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LCQ1: Infection of pine trees

    Following is a question by the Hon Albert Chan and an oral reply by the Secretary for the Environment, Mr Edward Yau, in the Legislative Council today (June 4):


    I have learnt that in recent years, quite a number of pine trees in various parts of Hong Kong, especially Chinese red pines, have been infected, and some of them even died as a result. In this connection, will the Government inform this Council:

(a)  of the respective numbers of pine trees of various species which had been infected and died from infection in each of the past five years; and

(b)  whether the authorities know the causes of infection for the above pine trees, and whether currently there are measures and new methods to prevent pine trees from being infected and dying as a result, so as to reduce the death of pine trees; if there are such measures and methods, of the details; if not, the reasons for that?


Madam President,

(a) In early 1980's, there was mass mortality of the local Chinese Red Pines due to infection by the pine wilt nematode. To control spread of the disease, infected trees were cut down and burnt. Furthermore, planting of the vulnerable Chinese Red Pine was discontinued.  After implementation of these measures, serious outbreaks of the pine wilt disease were no longer found.

    Besides the infection of Chinese Red Pine by pine wilt disease in early 1980s, there were no other record of serious outbreaks of pine trees by disease.

    There has not been any territory wide survey on pine tree in Hong Kong. Therefore, we do not have the annual data on the numbers of pine trees of various species which had been infected and died from infection. However, based on field observations, there were only sporadic deaths of pine trees in recent years. There were no incidents similar to the unusual mortality of pine trees caused by infection in the 1980's.

(b)  Pine wilt nematode is the causal agent of pine wilt disease that could lead to serious losses of trees and woodlands. In this regard, the Agriculture, Fisheries and Conservation Department (AFCD) conducted a survey in 1999 to investigate the pest status of the pine wilt nematode in Hong Kong. Out of the some 1,300 pine tree samples collected, only one sample was found to be infested with the pine wilt nematode. The study concluded that the pest is no longer a threat to the pine tree population in Hong Kong and large scale control programme on this pest is not considered necessary.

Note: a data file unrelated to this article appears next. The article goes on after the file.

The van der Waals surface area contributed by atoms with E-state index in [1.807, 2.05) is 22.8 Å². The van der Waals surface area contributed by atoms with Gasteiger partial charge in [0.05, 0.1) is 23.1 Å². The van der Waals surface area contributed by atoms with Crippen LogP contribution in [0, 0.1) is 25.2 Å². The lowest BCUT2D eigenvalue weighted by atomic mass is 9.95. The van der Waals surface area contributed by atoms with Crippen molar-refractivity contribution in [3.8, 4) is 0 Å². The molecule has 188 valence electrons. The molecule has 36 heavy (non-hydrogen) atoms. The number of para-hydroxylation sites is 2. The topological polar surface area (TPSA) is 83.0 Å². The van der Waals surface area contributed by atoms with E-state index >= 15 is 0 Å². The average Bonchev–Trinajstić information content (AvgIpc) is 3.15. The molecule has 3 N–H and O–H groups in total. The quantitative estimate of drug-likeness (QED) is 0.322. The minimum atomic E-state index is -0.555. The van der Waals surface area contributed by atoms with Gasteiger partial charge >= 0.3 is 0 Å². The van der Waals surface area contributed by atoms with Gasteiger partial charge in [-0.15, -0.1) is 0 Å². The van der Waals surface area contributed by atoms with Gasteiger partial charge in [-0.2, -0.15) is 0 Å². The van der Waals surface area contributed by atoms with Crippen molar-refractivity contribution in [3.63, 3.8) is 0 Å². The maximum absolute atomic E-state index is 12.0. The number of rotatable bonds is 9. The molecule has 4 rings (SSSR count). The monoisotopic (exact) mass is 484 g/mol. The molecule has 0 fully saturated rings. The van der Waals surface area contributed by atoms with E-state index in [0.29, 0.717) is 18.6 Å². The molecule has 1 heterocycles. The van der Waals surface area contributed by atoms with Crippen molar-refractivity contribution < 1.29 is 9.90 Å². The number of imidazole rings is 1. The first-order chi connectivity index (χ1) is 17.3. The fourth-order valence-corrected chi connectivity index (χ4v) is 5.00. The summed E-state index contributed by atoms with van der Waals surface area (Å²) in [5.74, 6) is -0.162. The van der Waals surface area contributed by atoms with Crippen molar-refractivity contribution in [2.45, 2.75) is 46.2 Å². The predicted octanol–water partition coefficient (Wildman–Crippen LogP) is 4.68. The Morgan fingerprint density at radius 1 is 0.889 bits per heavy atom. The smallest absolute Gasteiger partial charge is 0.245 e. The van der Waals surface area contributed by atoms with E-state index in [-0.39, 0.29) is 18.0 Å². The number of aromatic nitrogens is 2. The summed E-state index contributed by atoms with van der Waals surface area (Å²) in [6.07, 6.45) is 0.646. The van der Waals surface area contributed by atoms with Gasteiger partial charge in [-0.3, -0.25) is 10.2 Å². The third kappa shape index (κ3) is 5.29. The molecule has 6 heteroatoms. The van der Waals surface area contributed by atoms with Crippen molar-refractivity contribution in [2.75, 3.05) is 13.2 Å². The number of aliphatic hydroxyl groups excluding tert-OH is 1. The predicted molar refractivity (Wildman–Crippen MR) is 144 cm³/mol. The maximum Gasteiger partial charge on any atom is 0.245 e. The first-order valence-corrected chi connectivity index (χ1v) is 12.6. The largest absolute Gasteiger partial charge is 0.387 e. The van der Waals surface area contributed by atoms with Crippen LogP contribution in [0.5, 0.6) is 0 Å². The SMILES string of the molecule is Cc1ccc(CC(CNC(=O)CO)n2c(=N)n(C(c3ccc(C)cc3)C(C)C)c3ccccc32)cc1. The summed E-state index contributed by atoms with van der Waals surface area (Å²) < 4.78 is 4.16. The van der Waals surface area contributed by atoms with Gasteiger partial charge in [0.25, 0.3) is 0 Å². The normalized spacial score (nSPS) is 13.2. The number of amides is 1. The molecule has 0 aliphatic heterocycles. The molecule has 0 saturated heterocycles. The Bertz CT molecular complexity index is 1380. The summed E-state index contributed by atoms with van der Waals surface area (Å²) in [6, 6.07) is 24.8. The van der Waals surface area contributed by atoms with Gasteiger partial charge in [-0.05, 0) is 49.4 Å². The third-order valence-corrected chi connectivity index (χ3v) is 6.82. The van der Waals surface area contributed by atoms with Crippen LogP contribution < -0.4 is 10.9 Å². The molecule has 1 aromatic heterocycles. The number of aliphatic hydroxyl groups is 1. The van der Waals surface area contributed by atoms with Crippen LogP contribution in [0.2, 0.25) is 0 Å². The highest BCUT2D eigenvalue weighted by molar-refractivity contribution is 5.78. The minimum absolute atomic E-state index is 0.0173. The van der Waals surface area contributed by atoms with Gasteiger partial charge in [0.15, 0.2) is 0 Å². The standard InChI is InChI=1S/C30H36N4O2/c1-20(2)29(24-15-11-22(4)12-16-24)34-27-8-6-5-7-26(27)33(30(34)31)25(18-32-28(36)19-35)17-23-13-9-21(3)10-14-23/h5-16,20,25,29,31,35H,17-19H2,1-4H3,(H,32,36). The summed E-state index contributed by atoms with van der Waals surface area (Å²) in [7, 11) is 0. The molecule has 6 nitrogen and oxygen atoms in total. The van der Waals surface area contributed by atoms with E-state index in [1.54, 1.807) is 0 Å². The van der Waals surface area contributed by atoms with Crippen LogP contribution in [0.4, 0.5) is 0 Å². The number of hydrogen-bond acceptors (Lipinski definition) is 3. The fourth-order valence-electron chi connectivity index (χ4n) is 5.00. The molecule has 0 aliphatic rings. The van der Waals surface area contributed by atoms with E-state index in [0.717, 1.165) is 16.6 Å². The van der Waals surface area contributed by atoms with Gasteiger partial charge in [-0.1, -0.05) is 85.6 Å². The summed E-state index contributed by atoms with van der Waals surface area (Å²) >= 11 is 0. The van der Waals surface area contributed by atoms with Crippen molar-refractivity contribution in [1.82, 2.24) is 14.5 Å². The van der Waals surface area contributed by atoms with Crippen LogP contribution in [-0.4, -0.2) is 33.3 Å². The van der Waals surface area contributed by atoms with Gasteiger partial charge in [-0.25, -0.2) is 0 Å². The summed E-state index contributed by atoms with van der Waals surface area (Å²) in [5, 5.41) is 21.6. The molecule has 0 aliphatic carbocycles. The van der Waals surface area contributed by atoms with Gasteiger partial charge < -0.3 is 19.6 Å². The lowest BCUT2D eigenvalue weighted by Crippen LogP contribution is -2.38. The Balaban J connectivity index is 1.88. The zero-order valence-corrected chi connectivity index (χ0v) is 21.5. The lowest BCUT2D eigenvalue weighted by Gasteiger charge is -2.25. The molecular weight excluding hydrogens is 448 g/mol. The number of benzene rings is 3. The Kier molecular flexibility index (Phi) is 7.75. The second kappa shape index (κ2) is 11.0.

In addition, the AFCD commissioned the Guangdong Forestry Bureau to conduct the study "Survey of forest pests and diseases in Hong Kong" from 2005 to 2007. The findings of the study indicated that the woodland ecosystems in country parks have good natural ability to control pests and disease. The woodlands of country parks are not affected by serious pests or diseases as a whole.

    Healthy trees are resistant to pests and diseases. Spreading of pests and diseases is much more difficult in diverse woodlands.  Hence, maintaining healthy and diverse woodlands is the most effective measure to prevent outbreak of pests and diseases. In this regard, the AFCD has practised mixed planting in establishing new woodlands. Mixtures of seedlings of different tree species have been planted together to allow development of diverse woodlands in future. For existing plantations, particularly those comprising mainly pine trees, the AFCD has planted seedlings of different tree species, so as to enrich species composition and enhance biodiversity.

Ends/Wednesday, June 4, 2008
Issued at HKT 12:16


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